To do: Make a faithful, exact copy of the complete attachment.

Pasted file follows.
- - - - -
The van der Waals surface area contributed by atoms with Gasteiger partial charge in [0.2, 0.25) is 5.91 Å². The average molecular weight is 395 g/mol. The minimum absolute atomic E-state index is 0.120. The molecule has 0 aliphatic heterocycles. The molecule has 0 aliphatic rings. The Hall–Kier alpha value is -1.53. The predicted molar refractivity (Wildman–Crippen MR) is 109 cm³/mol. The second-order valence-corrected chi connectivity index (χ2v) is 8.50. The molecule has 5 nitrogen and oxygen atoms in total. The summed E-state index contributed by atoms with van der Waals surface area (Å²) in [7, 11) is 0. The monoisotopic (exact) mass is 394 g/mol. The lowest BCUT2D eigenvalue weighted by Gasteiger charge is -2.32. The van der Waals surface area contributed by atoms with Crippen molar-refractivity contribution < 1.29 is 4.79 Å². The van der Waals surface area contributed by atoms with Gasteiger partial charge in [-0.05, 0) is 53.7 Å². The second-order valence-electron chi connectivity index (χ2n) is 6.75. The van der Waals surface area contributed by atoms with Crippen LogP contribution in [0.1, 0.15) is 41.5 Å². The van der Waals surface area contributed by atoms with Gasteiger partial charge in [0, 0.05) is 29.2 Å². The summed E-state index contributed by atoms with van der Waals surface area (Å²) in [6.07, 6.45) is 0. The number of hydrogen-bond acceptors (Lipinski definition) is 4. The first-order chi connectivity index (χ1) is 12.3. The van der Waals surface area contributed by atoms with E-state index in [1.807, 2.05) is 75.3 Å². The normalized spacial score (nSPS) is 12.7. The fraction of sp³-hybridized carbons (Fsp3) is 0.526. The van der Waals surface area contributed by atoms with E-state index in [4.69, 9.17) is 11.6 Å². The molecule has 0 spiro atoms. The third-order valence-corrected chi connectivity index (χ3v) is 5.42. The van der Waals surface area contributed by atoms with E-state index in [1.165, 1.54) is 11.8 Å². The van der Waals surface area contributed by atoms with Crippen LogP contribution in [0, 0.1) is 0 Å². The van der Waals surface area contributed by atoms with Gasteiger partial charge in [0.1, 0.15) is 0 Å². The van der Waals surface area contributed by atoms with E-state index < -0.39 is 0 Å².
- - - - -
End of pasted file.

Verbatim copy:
The van der Waals surface area contributed by atoms with Gasteiger partial charge in [0.2, 0.25) is 5.91 Å². The average molecular weight is 395 g/mol. The minimum absolute atomic E-state index is 0.120. The molecule has 0 aliphatic heterocycles. The molecule has 0 aliphatic rings. The Hall–Kier alpha value is -1.53. The predicted molar refractivity (Wildman–Crippen MR) is 109 cm³/mol. The second-order valence-corrected chi connectivity index (χ2v) is 8.50. The molecule has 5 nitrogen and oxygen atoms in total. The summed E-state index contributed by atoms with van der Waals surface area (Å²) in [7, 11) is 0. The monoisotopic (exact) mass is 394 g/mol. The lowest BCUT2D eigenvalue weighted by Gasteiger charge is -2.32. The van der Waals surface area contributed by atoms with Crippen molar-refractivity contribution < 1.29 is 4.79 Å². The van der Waals surface area contributed by atoms with Gasteiger partial charge in [-0.05, 0) is 53.7 Å². The second-order valence-electron chi connectivity index (χ2n) is 6.75. The van der Waals surface area contributed by atoms with Crippen LogP contribution in [0.1, 0.15) is 41.5 Å². The van der Waals surface area contributed by atoms with Gasteiger partial charge in [0, 0.05) is 29.2 Å². The summed E-state index contributed by atoms with van der Waals surface area (Å²) in [6.07, 6.45) is 0. The number of hydrogen-bond acceptors (Lipinski definition) is 4. The first-order chi connectivity index (χ1) is 12.3. The van der Waals surface area contributed by atoms with E-state index in [1.807, 2.05) is 75.3 Å². The normalized spacial score (nSPS) is 12.7. The fraction of sp³-hybridized carbons (Fsp3) is 0.526. The van der Waals surface area contributed by atoms with E-state index in [4.69, 9.17) is 11.6 Å². The molecule has 0 spiro atoms. The third-order valence-corrected chi connectivity index (χ3v) is 5.42. The van der Waals surface area contributed by atoms with E-state index in [1.165, 1.54) is 11.8 Å². The van der Waals surface area contributed by atoms with Crippen LogP contribution in [0, 0.1) is 0 Å². The van der Waals surface area contributed by atoms with Gasteiger partial charge in [0.1, 0.15) is 0 Å². The van der Waals surface area contributed by atoms with E-state index < -0.39 is 0 Å².